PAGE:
(Great Beyond)

FCC Pauses Review Of Both Media Mega-Mergers Because Content Companies Won’t Share Confidential Info

The slowly-turning wheel of the approvals process for two big media mergers has temporarily ground to a halt, as the FCC today announced delays in their reviews of both AT&T’s planned acquisition of DirecTV and also the Comcast/Time Warner Cable union. The delays in both proceedings stem from the same core issue: media content companies who don’t want their rivals to learn their secrets. [More]

FCC: Verizon To Pay $7.4M To Settle Consumer Privacy Investigation

FCC: Verizon To Pay $7.4M To Settle Consumer Privacy Investigation

Verizon is the now the owner of a title it probably would rather not have: the largest settlement related to the privacy of telephone customers’ personal information in Federal Communications Commission history. The not-so-great distinction comes as the company agreed to pay $7.4 million to settle allegations that it failed to notify millions of customers of their privacy rights before marketing services to them. [More]

Media Companies Afraid To Leave Public Comments Privately Tell FCC Why The Comcast/TWC Merger Stinks

Media Companies Afraid To Leave Public Comments Privately Tell FCC Why The Comcast/TWC Merger Stinks

Plenty of big companies have left lengthy public comments explaining their opposition to Comcast buying Time Warner Cable. Still, though, not everyone who is afraid of the potential consequences of the merger is able to go air their grievances publicly. Media organizations that usually love announcing their opinions to anyone and everyone have been suspiciously silent on the matter, perhaps, as Sen. Al Franken suggested, due to fears of retaliation from their largest business partner. But just because those companies aren’t filing public comments doesn’t mean that they’re in love with the merger, and they may be telling a very different story behind closed doors. [More]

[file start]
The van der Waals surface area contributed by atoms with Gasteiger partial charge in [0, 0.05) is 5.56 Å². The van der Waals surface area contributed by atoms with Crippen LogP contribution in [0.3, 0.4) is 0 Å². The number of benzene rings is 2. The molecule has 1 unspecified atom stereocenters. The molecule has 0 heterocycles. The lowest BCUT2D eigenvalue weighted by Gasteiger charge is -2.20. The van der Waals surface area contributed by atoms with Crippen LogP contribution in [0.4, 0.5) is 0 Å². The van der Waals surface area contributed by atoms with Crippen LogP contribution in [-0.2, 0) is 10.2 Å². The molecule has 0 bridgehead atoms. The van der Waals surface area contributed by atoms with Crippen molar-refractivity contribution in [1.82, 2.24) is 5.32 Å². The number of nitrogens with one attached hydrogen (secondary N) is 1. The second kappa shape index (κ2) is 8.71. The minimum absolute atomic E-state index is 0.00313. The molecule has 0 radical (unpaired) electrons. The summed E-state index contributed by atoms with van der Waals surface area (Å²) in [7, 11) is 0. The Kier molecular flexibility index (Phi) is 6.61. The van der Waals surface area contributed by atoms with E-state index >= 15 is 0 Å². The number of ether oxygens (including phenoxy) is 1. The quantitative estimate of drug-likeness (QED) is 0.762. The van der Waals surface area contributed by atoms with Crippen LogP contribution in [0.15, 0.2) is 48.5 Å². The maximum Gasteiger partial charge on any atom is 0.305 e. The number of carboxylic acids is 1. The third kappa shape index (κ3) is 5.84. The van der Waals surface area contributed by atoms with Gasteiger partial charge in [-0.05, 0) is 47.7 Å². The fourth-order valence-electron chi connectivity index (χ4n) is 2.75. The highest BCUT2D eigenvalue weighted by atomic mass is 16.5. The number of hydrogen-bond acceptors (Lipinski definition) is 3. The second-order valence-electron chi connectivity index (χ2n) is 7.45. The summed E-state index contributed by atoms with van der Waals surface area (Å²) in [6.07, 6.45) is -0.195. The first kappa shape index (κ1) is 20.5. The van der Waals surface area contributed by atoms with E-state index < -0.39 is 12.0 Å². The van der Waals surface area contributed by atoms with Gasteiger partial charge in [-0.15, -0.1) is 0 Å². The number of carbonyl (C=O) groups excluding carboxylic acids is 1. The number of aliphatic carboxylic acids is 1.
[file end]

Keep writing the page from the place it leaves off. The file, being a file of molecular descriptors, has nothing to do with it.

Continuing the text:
Lawmakers Wade Into Fight Over FCC Chair’s Potential Plan To Overturn Bans On Municipal Broadband

Lawmakers Wade Into Fight Over FCC Chair’s Potential Plan To Overturn Bans On Municipal Broadband

Not very much happens in Washington, D.C. in August. But even as the city slows down, FCC chair Tom Wheeler continues to make strong noises about using the FCC’s authority to preempt state laws that prohibit the expansion or creation of municipal broadband utilities. And now, some members of Congress are joining him. [More]

Phone Company Routed 911 Calls To Automated Recording Telling Callers To Dial 911

Phone Company Routed 911 Calls To Automated Recording Telling Callers To Dial 911

Although consumers in some areas of the United States can now text message 911 in the event of an emergency, it’s always nice to know that calling a real, live human is still an option. Unless of course it isn’t, which was the case for residents of Caddo County, OK, for several months in 2013. [More]

Robocaller Fined $2.94M For Ignoring Warning To Not Call Cellphones Without Permission

Robocaller Fined $2.94M For Ignoring Warning To Not Call Cellphones Without Permission